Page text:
Cancer metabolism

Cancer metabolism refers to the alterations in cellular metabolism pathways that are evident in cancer cells compared with most normal tissue cells. Metabolic alterations in cancer cells are numerous and include aerobic glycolysis, reduced oxidative phosphorylation and the increased generation of biosynthetic intermediates needed for cell growth and proliferation.


Latest Research and Reviews

News and Comment

  • News and Views |

    Cancer cells require exogenous cysteine for proliferation and survival. In this issue of Nature Metabolism, Zhang et al. demonstrate that deletion of 5-methylthioadenosine phosphorylase promotes the synthesis of polyamines from methionine, thereby conferring sensitivity to cysteine starvation.

    • Joseph A. Combs
    •  & Gina M. DeNicola
  • News and Views |

    Caffa et al. report in Nature that hormone-receptor-positive breast cancer is sensitive to a form of ‘dietary augmentation therapy’ that implements periods of fasting, thus enhancing anti-cancer therapy.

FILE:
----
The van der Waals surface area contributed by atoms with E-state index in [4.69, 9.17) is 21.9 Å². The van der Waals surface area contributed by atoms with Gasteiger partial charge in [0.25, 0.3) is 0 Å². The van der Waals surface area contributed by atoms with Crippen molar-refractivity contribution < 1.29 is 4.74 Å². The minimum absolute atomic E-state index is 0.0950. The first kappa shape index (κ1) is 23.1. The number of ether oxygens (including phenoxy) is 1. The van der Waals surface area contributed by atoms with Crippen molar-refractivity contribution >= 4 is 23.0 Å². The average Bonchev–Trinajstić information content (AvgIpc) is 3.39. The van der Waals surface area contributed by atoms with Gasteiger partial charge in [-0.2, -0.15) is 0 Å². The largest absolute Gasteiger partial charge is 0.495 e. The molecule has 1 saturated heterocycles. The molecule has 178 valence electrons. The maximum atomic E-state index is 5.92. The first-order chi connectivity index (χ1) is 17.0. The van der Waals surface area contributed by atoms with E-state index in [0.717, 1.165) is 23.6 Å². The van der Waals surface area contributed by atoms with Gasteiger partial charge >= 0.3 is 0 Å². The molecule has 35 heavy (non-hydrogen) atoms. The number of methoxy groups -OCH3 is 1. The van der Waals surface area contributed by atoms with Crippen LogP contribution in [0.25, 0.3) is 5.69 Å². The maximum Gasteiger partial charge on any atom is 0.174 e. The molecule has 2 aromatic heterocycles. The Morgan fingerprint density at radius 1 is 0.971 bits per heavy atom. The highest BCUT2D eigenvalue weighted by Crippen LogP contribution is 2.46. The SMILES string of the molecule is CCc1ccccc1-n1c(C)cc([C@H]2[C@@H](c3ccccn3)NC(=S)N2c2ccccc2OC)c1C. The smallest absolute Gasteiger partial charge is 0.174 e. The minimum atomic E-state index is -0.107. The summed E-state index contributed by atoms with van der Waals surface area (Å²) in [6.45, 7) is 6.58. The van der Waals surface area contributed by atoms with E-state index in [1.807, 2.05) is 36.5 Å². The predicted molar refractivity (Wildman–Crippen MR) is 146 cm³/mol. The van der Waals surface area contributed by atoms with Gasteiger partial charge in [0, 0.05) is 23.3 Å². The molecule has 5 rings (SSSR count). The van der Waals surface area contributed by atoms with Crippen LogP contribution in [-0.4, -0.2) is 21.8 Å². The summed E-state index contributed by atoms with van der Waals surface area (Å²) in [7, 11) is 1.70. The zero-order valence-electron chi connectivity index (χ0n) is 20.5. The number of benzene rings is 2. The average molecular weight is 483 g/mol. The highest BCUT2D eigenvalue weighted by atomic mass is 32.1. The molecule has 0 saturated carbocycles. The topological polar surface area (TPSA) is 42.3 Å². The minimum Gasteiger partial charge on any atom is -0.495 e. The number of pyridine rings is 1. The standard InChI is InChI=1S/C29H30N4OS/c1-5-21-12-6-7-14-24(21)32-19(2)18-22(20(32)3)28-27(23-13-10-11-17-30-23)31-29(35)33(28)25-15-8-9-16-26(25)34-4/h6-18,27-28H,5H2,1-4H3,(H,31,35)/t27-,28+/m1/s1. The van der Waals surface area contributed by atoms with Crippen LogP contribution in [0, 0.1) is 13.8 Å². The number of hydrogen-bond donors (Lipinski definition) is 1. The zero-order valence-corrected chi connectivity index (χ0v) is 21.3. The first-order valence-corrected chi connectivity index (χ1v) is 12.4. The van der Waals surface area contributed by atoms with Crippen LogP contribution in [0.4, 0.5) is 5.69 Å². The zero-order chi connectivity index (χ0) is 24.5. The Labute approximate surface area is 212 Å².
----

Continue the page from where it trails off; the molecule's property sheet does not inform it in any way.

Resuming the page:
• Marcus D. Goncalves
    •  & Lewis C. Cantley
    Nature Metabolism 2, 559-560
  • Research Highlights |

    Using a rapid mass-spectrometry based approach to analyse aerosol released during surgical cauterization of tumour tissue, Koundouros et al. derived metabolic signatures associated with the tumour genotype. Based on these signatures, they identified a new mechanism by which oncogenic PI3K signalling promotes tumour growth.

    • Ulrike Harjes
  • News and Views |

    Pancreatic adenocarcinoma (PDAC) is often characterized by substantial amounts of fibrosis, and how these stromal components affect metabolite availability is not fully understood. Zhu et al. now show that cancer-associated fibroblasts consume branched-chain amino acids (BCAAs) at high levels but release corresponding branched-chain α-ketoacids that support PDAC cell growth.

    • Russell E. Ericksen
    •  & Weiping Han
  • News and Views |

    Selenium is a micronutrient essential for the generation of selenoproteins, which function predominantly by detoxifying cellular reactive oxygen species. In this issue, Carlisle et al. describe a novel mechanism whereby perturbing selenium utilization via inhibition of SEPHS2, a component of the selenocysteine-biosynthesis pathway, results in selenide poisoning and cancer cell death.

    • Anastasia Kapara
    • , Alessandro Vannini
    •  & Barrie Peck
    Nature Metabolism 2, 564-565